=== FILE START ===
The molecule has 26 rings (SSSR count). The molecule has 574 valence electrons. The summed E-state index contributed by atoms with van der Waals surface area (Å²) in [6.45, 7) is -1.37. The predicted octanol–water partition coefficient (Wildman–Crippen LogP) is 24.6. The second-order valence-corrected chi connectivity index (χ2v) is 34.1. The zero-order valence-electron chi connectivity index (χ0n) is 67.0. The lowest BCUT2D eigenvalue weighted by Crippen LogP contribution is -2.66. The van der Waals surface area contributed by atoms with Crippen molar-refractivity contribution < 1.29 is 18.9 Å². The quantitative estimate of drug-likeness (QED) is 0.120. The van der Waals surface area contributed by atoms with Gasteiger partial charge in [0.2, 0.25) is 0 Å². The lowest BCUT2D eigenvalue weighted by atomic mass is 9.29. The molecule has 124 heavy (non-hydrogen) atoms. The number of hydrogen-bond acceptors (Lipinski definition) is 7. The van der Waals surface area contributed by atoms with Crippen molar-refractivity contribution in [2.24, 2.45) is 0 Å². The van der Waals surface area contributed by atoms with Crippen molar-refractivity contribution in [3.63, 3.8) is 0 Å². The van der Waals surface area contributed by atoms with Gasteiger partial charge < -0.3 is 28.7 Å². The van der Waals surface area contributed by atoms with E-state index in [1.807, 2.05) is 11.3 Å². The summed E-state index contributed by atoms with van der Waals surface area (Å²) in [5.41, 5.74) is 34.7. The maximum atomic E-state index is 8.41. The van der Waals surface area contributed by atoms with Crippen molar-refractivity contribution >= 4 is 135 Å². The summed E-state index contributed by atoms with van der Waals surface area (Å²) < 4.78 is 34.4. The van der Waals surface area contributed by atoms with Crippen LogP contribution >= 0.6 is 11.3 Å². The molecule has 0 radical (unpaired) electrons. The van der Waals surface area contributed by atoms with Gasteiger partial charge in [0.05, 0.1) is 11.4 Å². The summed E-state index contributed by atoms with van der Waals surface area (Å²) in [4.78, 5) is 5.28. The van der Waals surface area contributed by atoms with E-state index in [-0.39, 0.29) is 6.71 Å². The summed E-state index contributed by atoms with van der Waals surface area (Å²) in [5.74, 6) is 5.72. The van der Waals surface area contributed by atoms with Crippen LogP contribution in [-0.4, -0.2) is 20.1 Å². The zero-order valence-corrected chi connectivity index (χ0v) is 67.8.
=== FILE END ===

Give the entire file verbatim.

The molecule has 26 rings (SSSR count). The molecule has 574 valence electrons. The summed E-state index contributed by atoms with van der Waals surface area (Å²) in [6.45, 7) is -1.37. The predicted octanol–water partition coefficient (Wildman–Crippen LogP) is 24.6. The second-order valence-corrected chi connectivity index (χ2v) is 34.1. The zero-order valence-electron chi connectivity index (χ0n) is 67.0. The lowest BCUT2D eigenvalue weighted by Crippen LogP contribution is -2.66. The van der Waals surface area contributed by atoms with Crippen molar-refractivity contribution < 1.29 is 18.9 Å². The quantitative estimate of drug-likeness (QED) is 0.120. The van der Waals surface area contributed by atoms with Gasteiger partial charge in [0.2, 0.25) is 0 Å². The lowest BCUT2D eigenvalue weighted by atomic mass is 9.29. The molecule has 124 heavy (non-hydrogen) atoms. The number of hydrogen-bond acceptors (Lipinski definition) is 7. The van der Waals surface area contributed by atoms with Crippen molar-refractivity contribution in [2.24, 2.45) is 0 Å². The van der Waals surface area contributed by atoms with Crippen molar-refractivity contribution in [3.63, 3.8) is 0 Å². The van der Waals surface area contributed by atoms with Gasteiger partial charge < -0.3 is 28.7 Å². The van der Waals surface area contributed by atoms with E-state index in [1.807, 2.05) is 11.3 Å². The summed E-state index contributed by atoms with van der Waals surface area (Å²) in [5.41, 5.74) is 34.7. The maximum atomic E-state index is 8.41. The van der Waals surface area contributed by atoms with Crippen molar-refractivity contribution >= 4 is 135 Å². The summed E-state index contributed by atoms with van der Waals surface area (Å²) < 4.78 is 34.4. The van der Waals surface area contributed by atoms with Crippen LogP contribution >= 0.6 is 11.3 Å². The molecule has 0 radical (unpaired) electrons. The van der Waals surface area contributed by atoms with Gasteiger partial charge in [0.05, 0.1) is 11.4 Å². The summed E-state index contributed by atoms with van der Waals surface area (Å²) in [4.78, 5) is 5.28. The van der Waals surface area contributed by atoms with E-state index in [-0.39, 0.29) is 6.71 Å². The summed E-state index contributed by atoms with van der Waals surface area (Å²) in [5.74, 6) is 5.72. The van der Waals surface area contributed by atoms with Crippen LogP contribution in [-0.4, -0.2) is 20.1 Å². The zero-order valence-corrected chi connectivity index (χ0v) is 67.8.